Producers, Consumers, and Decomposers

Producers, Consumers, and Decomposers

Producers, Consumers, and Decomposers 3.3 Producers All living things get energy from food Producers make their own food They are called Autotrophs

Most are green plants and algae Make food through photosynthesis Photosynthesis In order for photosynthesis to work, the following is needed: Source of energy sunlight

Water H2O Carbon Dioxide CO2 Chlorophyll a special green pigment, which is a chemical that can absorb certain kids of light Chlorophyll is stored in special cell structures known as chloroplasts Producers Humans and animals rely on producers for more than just food Oxygen

in the atmosphere comes from plants and algae More than 50% of that oxygen comes from green plants in the ocean Consumers Organisms that depend on producers for food

All animals Cannot make their own food (Heterotrophs) Three types of consumers Herbivore Carnivore Omnivore Herbivore Plant

eaters Feed directly on producers Cows Rabbits Deer Sheep Grasshoppers Carnivore Meat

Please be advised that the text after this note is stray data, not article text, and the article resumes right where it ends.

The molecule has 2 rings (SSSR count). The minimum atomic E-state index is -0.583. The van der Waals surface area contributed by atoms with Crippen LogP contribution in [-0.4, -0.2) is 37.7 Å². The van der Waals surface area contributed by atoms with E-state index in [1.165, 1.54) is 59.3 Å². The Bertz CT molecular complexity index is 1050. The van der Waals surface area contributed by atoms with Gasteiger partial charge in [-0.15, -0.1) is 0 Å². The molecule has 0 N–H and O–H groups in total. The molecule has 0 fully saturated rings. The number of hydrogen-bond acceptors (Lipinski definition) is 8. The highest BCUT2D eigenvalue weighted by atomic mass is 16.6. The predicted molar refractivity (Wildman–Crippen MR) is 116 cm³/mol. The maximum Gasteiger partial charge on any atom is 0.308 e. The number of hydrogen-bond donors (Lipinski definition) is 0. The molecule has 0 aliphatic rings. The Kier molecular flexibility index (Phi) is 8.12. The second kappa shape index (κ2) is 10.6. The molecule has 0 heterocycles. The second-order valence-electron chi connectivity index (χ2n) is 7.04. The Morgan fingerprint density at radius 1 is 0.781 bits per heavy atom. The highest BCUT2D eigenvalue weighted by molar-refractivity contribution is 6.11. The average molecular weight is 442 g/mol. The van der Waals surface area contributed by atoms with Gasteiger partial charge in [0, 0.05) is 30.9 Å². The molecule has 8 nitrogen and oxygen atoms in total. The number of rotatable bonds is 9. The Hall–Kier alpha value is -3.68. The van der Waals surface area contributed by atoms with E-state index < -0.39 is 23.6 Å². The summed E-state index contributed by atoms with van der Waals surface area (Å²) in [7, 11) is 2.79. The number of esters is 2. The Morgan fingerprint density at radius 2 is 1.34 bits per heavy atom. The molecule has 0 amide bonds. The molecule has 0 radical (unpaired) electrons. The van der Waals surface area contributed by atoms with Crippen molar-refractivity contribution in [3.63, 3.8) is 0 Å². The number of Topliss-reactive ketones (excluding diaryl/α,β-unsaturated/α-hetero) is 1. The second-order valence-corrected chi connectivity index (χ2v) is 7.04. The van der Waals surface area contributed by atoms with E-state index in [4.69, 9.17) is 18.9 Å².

eaters Feed on herbivores or other carnivores Wolves, eagles, frogs, snakes Some do not feed on living things, but rather dead animals Rotting meat is called carrion Carnivores that feed on carrion are called scavengers (lobsters, vultures, coyotes) Omnivores Consumers who eat both plants

and animals Can use many food sources at different times of the year Humans, bears, pigs, raccoons Decomposers Some consumers get their

energy by breaking down dead organisms Without decomposers, dead animal and plant material would build up everywhere Fungi and bacteria are common Decomposers Eat

any organic matter Organic matter, such as fallen leaves and tree trunks, is any material containing carbon that was once alive Decomposers make sure that matter passed from plants to animals is recycled again

Vocabulary Biotic Abiotic Photosynthesis Herbivore Carnivore Omnivore Prey Predator Decomposer Carrion

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